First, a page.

Rotator Cuff Tendinitis

What is rotator cuff tendinitis?

Rotator cuff tendinitis is inflammation of the tendons in your shoulder joint. A tendon is a cord of tough tissue that connects your muscles to your bones. The rotator cuff is made up of a group of muscles and tendons that hold the shoulder joint in place.

What causes rotator cuff tendinitis?

  • Overuse: This happens from too much shoulder activity. Overuse commonly happens to athletes, such as baseball pitchers, swimmers, and tennis players. You may also develop this condition if you frequently have to work with your arms overhead.

  • Impingement: This injury happens when the arm bone moves up and traps the tendon. Falls, incorrect arm movements, and weak shoulder muscles may cause impingement. This may also happen if you overtrain for sports or have a sudden change in arm or shoulder activity.

  • Calcium deposits: Calcium may deposit in the tendons and cause irritation and inflammation of the tendon.

What are the signs and symptoms of rotator cuff tendinitis?

You have pain and swelling in your shoulder, especially when you lift your arm over your head. The pain may be worse after you sleep on the affected shoulder. Over time, the pain can become worse and you may have pain even when you are resting. Your shoulder and arm may also be weak.

How is rotator cuff tendinitis diagnosed?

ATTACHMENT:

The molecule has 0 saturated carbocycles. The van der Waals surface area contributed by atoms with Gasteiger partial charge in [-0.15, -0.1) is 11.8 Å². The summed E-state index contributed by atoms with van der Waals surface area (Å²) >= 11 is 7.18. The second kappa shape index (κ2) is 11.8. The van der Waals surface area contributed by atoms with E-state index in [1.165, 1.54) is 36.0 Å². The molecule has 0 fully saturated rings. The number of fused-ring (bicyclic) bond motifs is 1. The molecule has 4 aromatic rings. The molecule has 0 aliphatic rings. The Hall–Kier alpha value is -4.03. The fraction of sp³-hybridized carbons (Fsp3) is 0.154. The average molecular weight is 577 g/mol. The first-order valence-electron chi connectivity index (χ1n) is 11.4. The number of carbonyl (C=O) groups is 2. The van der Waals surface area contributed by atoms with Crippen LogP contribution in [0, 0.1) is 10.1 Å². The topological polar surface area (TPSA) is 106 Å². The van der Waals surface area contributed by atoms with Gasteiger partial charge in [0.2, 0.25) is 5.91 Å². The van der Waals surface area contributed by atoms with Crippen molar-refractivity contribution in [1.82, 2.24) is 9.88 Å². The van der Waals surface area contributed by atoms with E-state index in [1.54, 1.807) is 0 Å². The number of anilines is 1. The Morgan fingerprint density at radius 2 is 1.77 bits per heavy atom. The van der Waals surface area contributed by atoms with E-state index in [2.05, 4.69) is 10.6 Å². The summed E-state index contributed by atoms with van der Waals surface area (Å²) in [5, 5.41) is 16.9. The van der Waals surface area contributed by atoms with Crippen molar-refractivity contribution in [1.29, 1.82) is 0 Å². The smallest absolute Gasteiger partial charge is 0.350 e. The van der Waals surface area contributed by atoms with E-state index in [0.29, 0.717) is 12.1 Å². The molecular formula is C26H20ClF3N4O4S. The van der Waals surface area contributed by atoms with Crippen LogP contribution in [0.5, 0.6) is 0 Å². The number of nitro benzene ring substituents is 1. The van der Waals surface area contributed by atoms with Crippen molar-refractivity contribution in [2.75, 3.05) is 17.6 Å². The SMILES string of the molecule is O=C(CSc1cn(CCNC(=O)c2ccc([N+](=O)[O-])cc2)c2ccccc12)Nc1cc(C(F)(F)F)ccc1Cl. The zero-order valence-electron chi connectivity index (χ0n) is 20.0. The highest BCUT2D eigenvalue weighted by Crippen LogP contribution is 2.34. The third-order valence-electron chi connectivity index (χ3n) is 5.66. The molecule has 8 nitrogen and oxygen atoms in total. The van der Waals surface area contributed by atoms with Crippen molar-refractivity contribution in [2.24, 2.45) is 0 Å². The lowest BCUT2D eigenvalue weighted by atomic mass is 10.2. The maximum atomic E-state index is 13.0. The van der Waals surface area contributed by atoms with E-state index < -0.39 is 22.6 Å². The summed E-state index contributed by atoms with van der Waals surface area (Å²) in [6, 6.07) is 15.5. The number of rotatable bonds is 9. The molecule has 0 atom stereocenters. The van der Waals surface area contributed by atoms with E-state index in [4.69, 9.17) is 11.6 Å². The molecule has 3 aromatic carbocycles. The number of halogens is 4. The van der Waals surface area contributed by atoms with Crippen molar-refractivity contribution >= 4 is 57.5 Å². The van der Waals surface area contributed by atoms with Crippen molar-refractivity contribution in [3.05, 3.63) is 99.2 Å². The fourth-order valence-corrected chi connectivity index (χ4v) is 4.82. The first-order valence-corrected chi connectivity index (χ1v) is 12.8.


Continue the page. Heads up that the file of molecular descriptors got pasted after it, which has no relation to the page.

Your caregiver may test your shoulder by moving your arm in different directions and raising it over your head.

  • Joint x-ray: This is a picture of the bones and tissues in your joints. Joints are the places in your body where two bones meet. You may be given dye as a shot into your joint before the x-ray. This dye will help your joint show up better on the x-ray. A joint x-ray with dye is called an arthrogram.

  • MRI: This scan uses powerful magnets and a computer to take pictures of your shoulder. An MRI may be used to look for tendon injuries or other problems. You may be given dye to help the pictures show up better. Tell the caregiver if you have ever had an allergic reaction to contrast dye. Do not enter the MRI room with any metal. Metal can cause serious injury. Tell the caregiver if you have any metal in or on your body.

  • Ultrasound: An ultrasound uses sound waves to show pictures on a monitor. An ultrasound of your shoulder may be done to look for damage to your tendons.

How is rotator cuff tendinitis treated?

  • Medicines:

    • NSAIDs: These medicines decrease swelling and pain. NSAIDs are available without a doctor's order. Ask your primary healthcare provider which medicine is right for you. Ask how much to take and when to take it. Take as directed. NSAIDs can cause stomach bleeding or kidney problems if not taken correctly.

    • Steroids: This medicine may be injected into the rotator cuff area to decrease inflammation and pain.

  • Surgery: You may need surgery if the pain and tightening in your shoulder do not go away. This may also be done if pain worsens or is so severe that it affects your daily activities. During surgery, your caregiver may remove bone spurs and inflamed tissue around the shoulder.